Pat Leahy: 2018 proved the centre can indeed hold
The State’s continued rejection of radical politics was one of the year’s main trends
‘Paschal Donohoe looks around the world and frets about the pressures on centrist politics but at home, his arguments hold increasing sway.’ Photograph: Eric Luke
Here are the political trends and developments that I think were significant this year. And one modest suggestion. And some perspective.
The strengthening of the centre: this has been one of the least remarked upon but most important trends in our politics in recent years, and it continued this year. Minister for Finance Paschal Donohoe looks around the world and frets about the pressures on centrist politics but at home, his arguments hold increasing sway.
Parties or candidates who are broadly of the centre, centre-right or centre-left – who wish to play a part in a government not enormously dissimilar to the one we have – now command the support of roughly three-quarters of voters, polls say. Count Fianna Fáil, Fine Gael, Labour, the Greens, the Social Democrats and a chunk of the Independents in that gang. What’s more, the biggest part of the bloc outside that group has signalled that it wishes to join in. Sinn Féin is a party of government, says Mary Lou McDonald.
The vast majority of the political class believes in a large free market supporting public services and a welfare state on the – more or less – social democratic European model. Truly radical politics – such as that promised by Jeremy Corbyn’s British Labour Party or Donald Trump’s Republicans – has not found a serious foothold in Ireland. Maybe that will change. But the predictable disappearance of Peter Casey from public discourse after his presidential bid suggests not, despite the fit of pearl-clutching that overcame many in the immediate aftermath of the result.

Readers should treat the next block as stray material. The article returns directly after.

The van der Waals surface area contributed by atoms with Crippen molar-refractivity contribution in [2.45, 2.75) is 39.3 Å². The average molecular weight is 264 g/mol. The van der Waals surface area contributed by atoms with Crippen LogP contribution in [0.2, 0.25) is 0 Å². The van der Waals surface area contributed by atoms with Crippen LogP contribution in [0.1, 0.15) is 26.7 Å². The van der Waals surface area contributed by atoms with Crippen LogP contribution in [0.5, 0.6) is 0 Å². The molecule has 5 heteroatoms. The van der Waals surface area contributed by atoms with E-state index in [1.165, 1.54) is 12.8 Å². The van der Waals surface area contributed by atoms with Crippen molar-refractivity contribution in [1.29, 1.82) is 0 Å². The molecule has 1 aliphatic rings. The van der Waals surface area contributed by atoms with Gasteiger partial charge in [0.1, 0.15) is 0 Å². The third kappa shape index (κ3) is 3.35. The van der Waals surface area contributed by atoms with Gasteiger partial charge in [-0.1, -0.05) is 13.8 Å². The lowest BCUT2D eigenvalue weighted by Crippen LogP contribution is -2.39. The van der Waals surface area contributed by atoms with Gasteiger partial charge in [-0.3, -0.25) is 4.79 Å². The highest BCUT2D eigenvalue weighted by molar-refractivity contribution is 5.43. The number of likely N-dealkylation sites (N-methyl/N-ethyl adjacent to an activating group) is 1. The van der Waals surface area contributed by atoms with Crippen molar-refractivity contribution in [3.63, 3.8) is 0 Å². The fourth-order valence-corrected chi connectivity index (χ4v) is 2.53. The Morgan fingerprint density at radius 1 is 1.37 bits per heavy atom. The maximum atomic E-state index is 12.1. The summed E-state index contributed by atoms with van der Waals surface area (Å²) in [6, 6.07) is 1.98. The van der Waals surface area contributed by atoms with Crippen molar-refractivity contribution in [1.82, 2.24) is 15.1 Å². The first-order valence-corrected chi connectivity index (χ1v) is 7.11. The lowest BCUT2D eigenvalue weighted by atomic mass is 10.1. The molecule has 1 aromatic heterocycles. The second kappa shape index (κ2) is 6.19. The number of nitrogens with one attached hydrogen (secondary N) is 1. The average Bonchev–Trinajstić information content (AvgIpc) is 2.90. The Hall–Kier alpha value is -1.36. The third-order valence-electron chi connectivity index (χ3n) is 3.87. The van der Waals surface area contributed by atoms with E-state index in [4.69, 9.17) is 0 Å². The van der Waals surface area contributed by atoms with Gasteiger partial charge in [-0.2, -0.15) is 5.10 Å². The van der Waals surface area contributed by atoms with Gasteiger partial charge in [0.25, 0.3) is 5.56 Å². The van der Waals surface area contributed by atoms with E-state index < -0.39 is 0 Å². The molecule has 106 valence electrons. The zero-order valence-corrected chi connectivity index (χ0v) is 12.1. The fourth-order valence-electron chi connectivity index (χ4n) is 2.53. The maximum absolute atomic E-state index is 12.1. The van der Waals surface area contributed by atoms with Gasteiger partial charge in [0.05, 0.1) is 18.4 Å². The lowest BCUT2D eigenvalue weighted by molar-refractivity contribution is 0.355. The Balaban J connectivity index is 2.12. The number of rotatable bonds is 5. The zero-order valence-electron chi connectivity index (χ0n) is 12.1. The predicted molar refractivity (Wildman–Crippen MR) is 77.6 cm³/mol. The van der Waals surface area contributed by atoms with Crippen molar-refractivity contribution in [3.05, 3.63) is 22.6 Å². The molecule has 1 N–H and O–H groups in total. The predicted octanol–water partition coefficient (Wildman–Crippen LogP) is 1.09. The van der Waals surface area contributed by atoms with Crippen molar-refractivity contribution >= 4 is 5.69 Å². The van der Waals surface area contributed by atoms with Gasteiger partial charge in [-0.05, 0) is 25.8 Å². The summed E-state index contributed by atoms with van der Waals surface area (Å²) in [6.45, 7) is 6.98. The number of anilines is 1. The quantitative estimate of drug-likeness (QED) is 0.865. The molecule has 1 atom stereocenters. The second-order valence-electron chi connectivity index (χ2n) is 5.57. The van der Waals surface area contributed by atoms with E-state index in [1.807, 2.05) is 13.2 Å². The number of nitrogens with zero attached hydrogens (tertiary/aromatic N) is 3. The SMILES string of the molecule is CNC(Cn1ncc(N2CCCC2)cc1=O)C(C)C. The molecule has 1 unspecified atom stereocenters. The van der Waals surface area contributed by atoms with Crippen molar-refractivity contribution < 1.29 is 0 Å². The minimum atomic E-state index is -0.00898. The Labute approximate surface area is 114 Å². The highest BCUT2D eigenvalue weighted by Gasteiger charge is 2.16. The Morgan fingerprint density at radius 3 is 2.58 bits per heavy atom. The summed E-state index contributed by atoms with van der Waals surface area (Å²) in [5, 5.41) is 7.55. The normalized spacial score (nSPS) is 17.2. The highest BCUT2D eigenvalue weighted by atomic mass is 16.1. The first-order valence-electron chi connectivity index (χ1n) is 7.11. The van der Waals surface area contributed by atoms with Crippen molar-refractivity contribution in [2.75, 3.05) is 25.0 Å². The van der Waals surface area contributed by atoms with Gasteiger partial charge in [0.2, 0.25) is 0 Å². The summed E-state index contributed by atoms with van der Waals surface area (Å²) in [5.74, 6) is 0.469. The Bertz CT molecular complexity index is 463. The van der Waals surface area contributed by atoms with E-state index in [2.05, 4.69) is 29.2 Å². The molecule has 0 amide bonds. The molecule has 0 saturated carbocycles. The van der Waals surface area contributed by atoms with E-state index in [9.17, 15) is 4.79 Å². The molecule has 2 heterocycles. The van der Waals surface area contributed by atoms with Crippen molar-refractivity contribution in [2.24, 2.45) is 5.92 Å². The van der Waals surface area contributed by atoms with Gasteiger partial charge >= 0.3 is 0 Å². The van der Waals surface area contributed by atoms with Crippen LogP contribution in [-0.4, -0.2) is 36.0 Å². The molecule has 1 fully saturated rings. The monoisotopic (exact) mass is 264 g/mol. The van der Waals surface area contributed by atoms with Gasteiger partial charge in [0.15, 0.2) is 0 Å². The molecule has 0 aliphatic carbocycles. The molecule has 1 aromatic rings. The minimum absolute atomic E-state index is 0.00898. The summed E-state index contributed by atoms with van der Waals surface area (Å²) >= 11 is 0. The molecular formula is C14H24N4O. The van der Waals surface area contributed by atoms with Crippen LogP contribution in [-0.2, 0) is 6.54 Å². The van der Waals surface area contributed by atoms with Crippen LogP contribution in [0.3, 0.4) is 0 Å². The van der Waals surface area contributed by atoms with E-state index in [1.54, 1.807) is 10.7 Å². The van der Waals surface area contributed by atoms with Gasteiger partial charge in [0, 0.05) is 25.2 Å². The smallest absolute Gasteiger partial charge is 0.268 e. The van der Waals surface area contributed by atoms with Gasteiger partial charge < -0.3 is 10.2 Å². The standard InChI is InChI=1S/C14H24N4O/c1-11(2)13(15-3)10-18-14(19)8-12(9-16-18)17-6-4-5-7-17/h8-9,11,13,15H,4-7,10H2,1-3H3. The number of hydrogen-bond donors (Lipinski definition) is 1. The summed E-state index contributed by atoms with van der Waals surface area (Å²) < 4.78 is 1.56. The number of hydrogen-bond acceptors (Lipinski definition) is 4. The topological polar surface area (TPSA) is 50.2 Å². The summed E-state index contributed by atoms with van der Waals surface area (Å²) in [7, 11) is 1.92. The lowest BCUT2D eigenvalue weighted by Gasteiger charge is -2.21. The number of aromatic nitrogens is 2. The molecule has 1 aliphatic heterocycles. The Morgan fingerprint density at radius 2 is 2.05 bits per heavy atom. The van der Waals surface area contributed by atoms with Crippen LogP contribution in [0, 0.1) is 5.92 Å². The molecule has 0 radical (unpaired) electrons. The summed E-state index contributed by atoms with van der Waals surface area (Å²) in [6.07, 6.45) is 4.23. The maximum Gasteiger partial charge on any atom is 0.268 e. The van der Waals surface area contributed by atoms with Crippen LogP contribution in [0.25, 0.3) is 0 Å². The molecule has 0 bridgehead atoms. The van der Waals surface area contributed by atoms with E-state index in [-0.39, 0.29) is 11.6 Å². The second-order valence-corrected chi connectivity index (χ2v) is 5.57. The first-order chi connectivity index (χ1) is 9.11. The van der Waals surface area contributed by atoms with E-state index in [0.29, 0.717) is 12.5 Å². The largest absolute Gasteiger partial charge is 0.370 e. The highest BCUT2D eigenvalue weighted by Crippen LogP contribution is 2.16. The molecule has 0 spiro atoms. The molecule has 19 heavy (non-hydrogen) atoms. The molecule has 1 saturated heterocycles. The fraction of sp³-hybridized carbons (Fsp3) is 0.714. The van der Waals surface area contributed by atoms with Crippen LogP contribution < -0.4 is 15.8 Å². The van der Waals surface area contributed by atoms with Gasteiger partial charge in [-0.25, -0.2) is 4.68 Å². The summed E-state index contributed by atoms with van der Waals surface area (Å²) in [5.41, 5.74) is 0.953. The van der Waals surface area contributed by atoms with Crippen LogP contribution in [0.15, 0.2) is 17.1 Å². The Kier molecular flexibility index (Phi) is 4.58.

Pressure on Independents
Independent squeeze: the strengthening of support for the big parties has entailed pressure on the small parties and Independents. There was certainly a substantial vote, fed up with the big two, looking for an alternative in the last election, when 30 per cent of voters backed Independents or small parties. Polls since then suggest that number has about halved.
The parties of the radical left have dug in, and most of their TDs (though not all) can look towards the next election with some confidence. They will continue to be a loud voice (literally and metaphorically) in Irish politics, but this year suggests they are not growing their base and broadening their appeal. Look at how the centre took over the political face of the Repeal movement.
The Independents in Government have got quite comfortable there. Every politician does. The days when Fine Gael had to pay due deference to them for fear they would walk are long gone.